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The Secret Mathematic
A novel-in-progress from Cheeseburger Brown
The Secret Mathematic, an original novel by Cheeseburger Brown, illustration by Matthew Hemming


Thunder Bay, Canada. It's the height of a short, torrid summer. The air is humid, and everyone's clothes stick to their bodies.

The police station is crowded and noisy. Telephones ring. People have to shout to be heard over the battery of desk fans that rattle different piles of papers in clockstep turns as they oscillate back and forth. There is a handwritten sign over the coffee machine that says UNPLUG FAN BEFORE TURNING ON but nobody reads the sign, so the circuit breakers keep tripping whenever anyone needs a refill.

Captain Beaudoin frowns in the dark as he spills the sugar, calling over his shoulder, "Will somebody get their ass down to the basement and flip those damn switches, please? Christ."

"The sign says you have to unplug the --"

"I know what the damn sign says. I can read, Garrison, thank you very much."

"Sorry, Captain."

Beaudoin stalks back down the corridor to the interrogation rooms. The fluorescents flash and stutter back to life when he's halfway there. He pushes into the observation gallery and puts his styrofoam cup down on the sill before a window of one-way glass. On the other side a native youth sits alone at small table, head in his hands, greasy black hair spilling over nailbitten fingers.

"I thought Lombard was supposed to be in with him," grunts Beaudoin to the recording technician.

"The kid spit in his face, so he went to the can to wash up."

"Christ." Beaudoin checks his watch. "Where's that damn special consultant already? We can't hold this little shit forever."

The intercom light flashes. Beaudoin picks up the receiver. "Yeah?" He frowns a second later as the fluorescents flicker off and the intercom goes dead. He hangs it up and swears. "I think he's here now. I'll go meet him. Where's the damn door? Oof. Christ!"

Beaudoin stumbles out into the dark corridor, spilling coffee up his sleeve. He wipes the excess off on the wall. The lights at the front of the precinct come back up accompanied by the hum of fans, but the corridor remains dark. From the basement a muffled voice calls, "Is that the one?"

A chorus shouts back, "No!"

At the mouth of the corridor a man stands silhouetted. He wears a long overcoat that almost brushes the floor. A briefcase dangles from one hand. As the man's grip shifts on the handle Beaudoin hears the telltale creak of leather gloves. A rasp in the dark: "Captain Beaudoin."

"Uh, yeah," calls Beaudoin. "Are you Mr. Minnesota?"


"Sorry..." says Beaudoin, but the end of the word dies a quiet death in his throat as the silhouette begins lurching toward him, keeling left and then right, hips wagging and boots hitting the floor hard. Beaudoin feels himself shrink up against the safety of the coffee-dripping wall.

The lights come up. Beaudoin finds himself face to face with a native. His hair is a salt and pepper brush-cut, his cheeks sharp, his face long, his expression cold. His eyes, however, stand out in contrast: lush, almost doe-like, chocolate brown and bottomless, somehow childishly clear and wide despite the hard man they are attached to. Beaudoin is startled as the native thrusts out a black-gloved hand.

He shakes it, discomfited somewhat by the heavy, lifeless feel of the limb. It squeezes back mechanically, then relaxes with another leathery creak. "Nice to meet you," Beaudoin manages to say.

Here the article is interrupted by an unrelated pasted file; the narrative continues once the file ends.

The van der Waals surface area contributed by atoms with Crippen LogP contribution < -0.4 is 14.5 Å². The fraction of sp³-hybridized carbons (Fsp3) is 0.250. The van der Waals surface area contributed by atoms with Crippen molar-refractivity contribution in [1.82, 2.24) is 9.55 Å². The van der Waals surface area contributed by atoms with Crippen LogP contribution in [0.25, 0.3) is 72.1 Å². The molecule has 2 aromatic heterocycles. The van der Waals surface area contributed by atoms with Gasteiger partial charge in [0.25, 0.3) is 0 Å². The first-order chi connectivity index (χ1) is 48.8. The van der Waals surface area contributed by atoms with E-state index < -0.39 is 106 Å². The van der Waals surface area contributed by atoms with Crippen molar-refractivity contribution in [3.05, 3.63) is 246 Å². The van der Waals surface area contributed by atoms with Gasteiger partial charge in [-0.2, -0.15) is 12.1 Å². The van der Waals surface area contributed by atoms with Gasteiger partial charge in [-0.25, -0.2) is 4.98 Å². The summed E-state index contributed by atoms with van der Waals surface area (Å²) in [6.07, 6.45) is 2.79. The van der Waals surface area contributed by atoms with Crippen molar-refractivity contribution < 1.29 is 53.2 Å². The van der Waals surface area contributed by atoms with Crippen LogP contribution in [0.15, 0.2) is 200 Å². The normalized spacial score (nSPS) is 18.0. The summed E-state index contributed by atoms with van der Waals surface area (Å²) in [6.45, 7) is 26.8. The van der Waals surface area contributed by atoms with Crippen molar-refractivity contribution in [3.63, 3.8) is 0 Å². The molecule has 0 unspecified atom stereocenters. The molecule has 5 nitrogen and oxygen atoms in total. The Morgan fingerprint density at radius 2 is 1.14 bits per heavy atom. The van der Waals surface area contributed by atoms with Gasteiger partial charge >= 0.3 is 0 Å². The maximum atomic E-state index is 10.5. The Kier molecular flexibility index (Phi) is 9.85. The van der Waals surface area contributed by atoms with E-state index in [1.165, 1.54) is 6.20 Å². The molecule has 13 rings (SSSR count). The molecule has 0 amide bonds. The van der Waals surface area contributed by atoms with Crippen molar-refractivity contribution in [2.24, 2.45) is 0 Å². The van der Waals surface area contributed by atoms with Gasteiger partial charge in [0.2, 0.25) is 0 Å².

Mr. Mississauga says nothing.

From behind the one-way glass of the observation gallery Beaudoin watches the tall, loping native make his way into the interrogation room. The kid looks up. Mr. Mississauga draws out the chair opposite him and then, after a series of discrete stages of articulation, folds himself into it. The kid watches him in silence until he's settled. "Who're you?" he challenges.

"S. Mississauga," says S. Mississauga.

"They send you here because they think I'll spill for an Indian?"


He puts his briefcase on the table and flips the catches. He opens the lid and withdraws a thick file folder. One black-gloved hand peels open the front flap while the other buzzes, forming a pointing index finger, which he then uses to scan down the pages of text.

"Is that all shit about me?" asks the kid.

"No," repeats Mr. Mississauga, still reading.

The kid shifts. "So are you going to ask me anything or what?"

Mr. Mississauga looks up. "Tell me about the robbery."

"I ain't telling it again. Screw that. I told it ten times already. Nobody believes the truth, so if it's nothing to you I'm just gonna start making shit up from now on, okay?"

"No," says Mr. Mississauga evenly.

"No what?"

"No, it isn't nothing to me. You will give me a full and proper account, in your own words, beginning right now."

The kid sneers, crossing his arms. "Or what?"

Mr. Mississauga says nothing. Beaudoin leans closer to the glass. He can't see the detective's face, but the expression on it must be something impressive because the next thing he knows the kid is telling his story -- gushing it, actually, expanding freely on details Lombard had to extract like pulling teeth. Lombard returns from the washroom. "He's finally spilling?"

Beaudoin shakes his head with a sneer. "Naw," he says. "It's the same crazy crap as before: he remembers the future. The only difference is he's giving it up easy for this guy."

"I think the kid's nuts, Beau. He huffed one too many. We need a shrink eval."

Beaudoin hesitates. "I'd be inclined to say the same thing. But if that's all it is, tell me this, Lombard: how'd he pull off the damn crime? How could he have known?"

Lombard shrugs, gesturing at the interrogation room. "I guess that's what Big Chief Columbo here is supposed to tell us."

Despite the fact that the glass is sound-proof Lombard shifts nervously as Mr. Mississauga glances back over his shoulder at them, his deep eyes narrowed. Beaudoin clears his throat. "He comes highly recommended."